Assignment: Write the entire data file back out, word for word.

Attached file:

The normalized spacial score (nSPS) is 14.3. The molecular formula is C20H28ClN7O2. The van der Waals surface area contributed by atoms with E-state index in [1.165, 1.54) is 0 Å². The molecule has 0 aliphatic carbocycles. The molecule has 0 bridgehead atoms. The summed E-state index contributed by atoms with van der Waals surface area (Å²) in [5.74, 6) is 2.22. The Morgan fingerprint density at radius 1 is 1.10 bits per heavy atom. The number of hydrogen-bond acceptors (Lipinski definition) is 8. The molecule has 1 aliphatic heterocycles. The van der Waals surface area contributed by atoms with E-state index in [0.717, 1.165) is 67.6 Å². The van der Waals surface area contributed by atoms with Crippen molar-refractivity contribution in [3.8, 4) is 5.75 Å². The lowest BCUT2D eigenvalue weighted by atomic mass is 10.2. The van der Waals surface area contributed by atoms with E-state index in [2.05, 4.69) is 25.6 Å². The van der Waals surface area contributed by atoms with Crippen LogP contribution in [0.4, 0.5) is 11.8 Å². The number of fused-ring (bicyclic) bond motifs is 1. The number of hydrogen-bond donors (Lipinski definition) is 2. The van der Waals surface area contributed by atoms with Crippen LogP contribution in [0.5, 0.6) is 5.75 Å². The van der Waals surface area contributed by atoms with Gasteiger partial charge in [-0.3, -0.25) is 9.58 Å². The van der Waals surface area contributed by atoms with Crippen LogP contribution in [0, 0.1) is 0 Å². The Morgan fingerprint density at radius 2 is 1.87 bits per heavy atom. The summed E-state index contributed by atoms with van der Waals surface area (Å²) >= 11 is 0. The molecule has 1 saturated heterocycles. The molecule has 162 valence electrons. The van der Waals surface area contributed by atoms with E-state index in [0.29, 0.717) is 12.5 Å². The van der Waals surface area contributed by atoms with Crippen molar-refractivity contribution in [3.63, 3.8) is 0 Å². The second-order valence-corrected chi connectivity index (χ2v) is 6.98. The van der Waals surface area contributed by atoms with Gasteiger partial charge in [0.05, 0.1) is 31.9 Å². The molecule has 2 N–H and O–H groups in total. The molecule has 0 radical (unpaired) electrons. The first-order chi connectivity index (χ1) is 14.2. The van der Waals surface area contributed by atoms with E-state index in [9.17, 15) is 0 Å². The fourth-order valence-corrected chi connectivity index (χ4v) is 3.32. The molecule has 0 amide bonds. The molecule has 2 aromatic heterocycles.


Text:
The normalized spacial score (nSPS) is 14.3. The molecular formula is C20H28ClN7O2. The van der Waals surface area contributed by atoms with E-state index in [1.165, 1.54) is 0 Å². The molecule has 0 aliphatic carbocycles. The molecule has 0 bridgehead atoms. The summed E-state index contributed by atoms with van der Waals surface area (Å²) in [5.74, 6) is 2.22. The Morgan fingerprint density at radius 1 is 1.10 bits per heavy atom. The number of hydrogen-bond acceptors (Lipinski definition) is 8. The molecule has 1 aliphatic heterocycles. The van der Waals surface area contributed by atoms with E-state index in [0.717, 1.165) is 67.6 Å². The van der Waals surface area contributed by atoms with Crippen molar-refractivity contribution in [3.8, 4) is 5.75 Å². The lowest BCUT2D eigenvalue weighted by atomic mass is 10.2. The van der Waals surface area contributed by atoms with E-state index in [2.05, 4.69) is 25.6 Å². The van der Waals surface area contributed by atoms with Crippen LogP contribution in [0.4, 0.5) is 11.8 Å². The number of fused-ring (bicyclic) bond motifs is 1. The number of hydrogen-bond donors (Lipinski definition) is 2. The van der Waals surface area contributed by atoms with Crippen LogP contribution in [0.5, 0.6) is 5.75 Å². The van der Waals surface area contributed by atoms with Gasteiger partial charge in [-0.3, -0.25) is 9.58 Å². The van der Waals surface area contributed by atoms with Crippen LogP contribution in [0, 0.1) is 0 Å². The Morgan fingerprint density at radius 2 is 1.87 bits per heavy atom. The summed E-state index contributed by atoms with van der Waals surface area (Å²) >= 11 is 0. The molecule has 1 saturated heterocycles. The molecule has 162 valence electrons. The van der Waals surface area contributed by atoms with E-state index in [0.29, 0.717) is 12.5 Å². The van der Waals surface area contributed by atoms with Crippen molar-refractivity contribution in [3.63, 3.8) is 0 Å². The second-order valence-corrected chi connectivity index (χ2v) is 6.98. The van der Waals surface area contributed by atoms with Gasteiger partial charge in [0.05, 0.1) is 31.9 Å². The molecule has 2 N–H and O–H groups in total. The molecule has 0 radical (unpaired) electrons. The first-order chi connectivity index (χ1) is 14.2. The van der Waals surface area contributed by atoms with E-state index in [9.17, 15) is 0 Å². The fourth-order valence-corrected chi connectivity index (χ4v) is 3.32. The molecule has 0 amide bonds. The molecule has 2 aromatic heterocycles.